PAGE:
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Get Ready for Your

Michigan’s film industry provides widespread opportunity by Ethan Bordman


“Michigan will be the next film capital of the world,” pro- claimed Clint Eastwood, while he was in the state filming Gran Torino in 2008. This film, set in Highland Park, em- ployed 126 residents. Due in large part to film production tax credits, Michigan has seen a dramatic rise in the number of film, television, and digital media productions created in the state. Ypsilanti has provided filming locations for movies such

as Conviction, starring Hilary Swank; Whip It, starring Drew Barrymore, and the psychological thriller Stone, starring Robert DeNiro. Even with the new cap of $25 million on the incentives set to begin in 2012, projects like these, which may be filming in your backyard, provide a wealth of opportunity for local residents to get involved. But how? Here are eight tips to help you break in and succeed in the film industry, whether your interest is in front of the camera, behind it, or even on the business side. Read on—and get ready for your close-up.

1. Everyone has a skill that can be useful in the movie industry. No matter your degree, experience, or background,

there is always something you can contribute to a film production. Countless elements contribute to the creation of a movie, as it grows from a mere idea to a silver screen reality. How could your specific skill set translate to a position in the film industry? I know people who worked in advertising and applied their expertise to the market- ing of movies. If you have experience in corporate human resources, you could use your people skills to coordinate talent on a movie set.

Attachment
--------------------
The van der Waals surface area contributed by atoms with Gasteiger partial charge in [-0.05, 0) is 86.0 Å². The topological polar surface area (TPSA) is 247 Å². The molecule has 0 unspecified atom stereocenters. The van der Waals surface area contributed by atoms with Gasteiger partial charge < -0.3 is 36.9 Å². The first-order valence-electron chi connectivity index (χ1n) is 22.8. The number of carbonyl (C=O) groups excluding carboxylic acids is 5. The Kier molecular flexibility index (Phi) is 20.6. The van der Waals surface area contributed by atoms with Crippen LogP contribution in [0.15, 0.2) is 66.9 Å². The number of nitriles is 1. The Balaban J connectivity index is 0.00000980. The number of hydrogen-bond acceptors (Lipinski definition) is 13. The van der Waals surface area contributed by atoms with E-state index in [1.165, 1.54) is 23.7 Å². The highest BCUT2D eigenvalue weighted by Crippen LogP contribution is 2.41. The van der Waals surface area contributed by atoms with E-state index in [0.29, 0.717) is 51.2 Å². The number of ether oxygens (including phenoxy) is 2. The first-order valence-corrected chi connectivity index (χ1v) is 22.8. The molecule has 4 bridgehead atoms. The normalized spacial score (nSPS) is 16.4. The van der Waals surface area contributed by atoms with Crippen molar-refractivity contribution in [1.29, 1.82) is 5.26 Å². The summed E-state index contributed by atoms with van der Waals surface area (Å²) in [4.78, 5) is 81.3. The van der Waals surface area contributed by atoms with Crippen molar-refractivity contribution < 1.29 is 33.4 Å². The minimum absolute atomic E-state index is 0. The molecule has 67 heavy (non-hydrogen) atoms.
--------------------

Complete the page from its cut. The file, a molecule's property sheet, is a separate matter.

2. Whatever your interest, get involved NOW. You don’t have to wait until you earn your degree, take

that film class, or read every book about the industry. The key is to get experience doing what you want to do, and to take every opportunity to learn on the job, even if you are self-employed. If you want to direct a movie, then go direct a movie. This shows you’re serious about being in the

24 Eastern | FALL 2011

entertainment field and builds your resume. A director once told me that the way to get hired for a $100 million movie is to start by directing a $1,000 movie. Show people you can do—and have done—something in the area you want to work in.

3. Set yourself apart. Thousands of people are interested in every imaginable

aspect of the entertainment field. You must be creative to set yourself apart. After graduating from Eastern, I really wanted to work for a talent agency. In addition to my resume and cover letter (which were just like everyone else’s), I sent a photocopy of my Nike sneaker with the message, “Give me a chance to get my foot in the door.” I was called for an interview, and the interviewer expressed his admiration for this memorable and unique tactic. Two months later, I was hired full-time. Creativity does pay off.

4. Pay your dues to get promoted. Everyone has to start somewhere. Beginning on the

ground level can provide a great learning experience as well as a chance to impress people and grow your career. Get to know a project’s decision-makers and make sure they know you are working hard. You can only be promoted if those who do the promoting know you. A successful producer I know was just one of several production assistants when he got his first opportunity to work on a movie. He was pro- moted three times during the shoot and ended up as the first assistant to the film’s director. The film was later nominated for an Academy Award.

5. If it sounds too good to be true, it probably is. As your desire to break into the industry grows, beware

of people who want to exploit your willingness to work hard. An actor who was beginning his film career once asked me if I thought it was a good investment to pay $200 to be- come a “certified extra.” It’s a good thing he asked, because I was able to explain that there is no such thing. There

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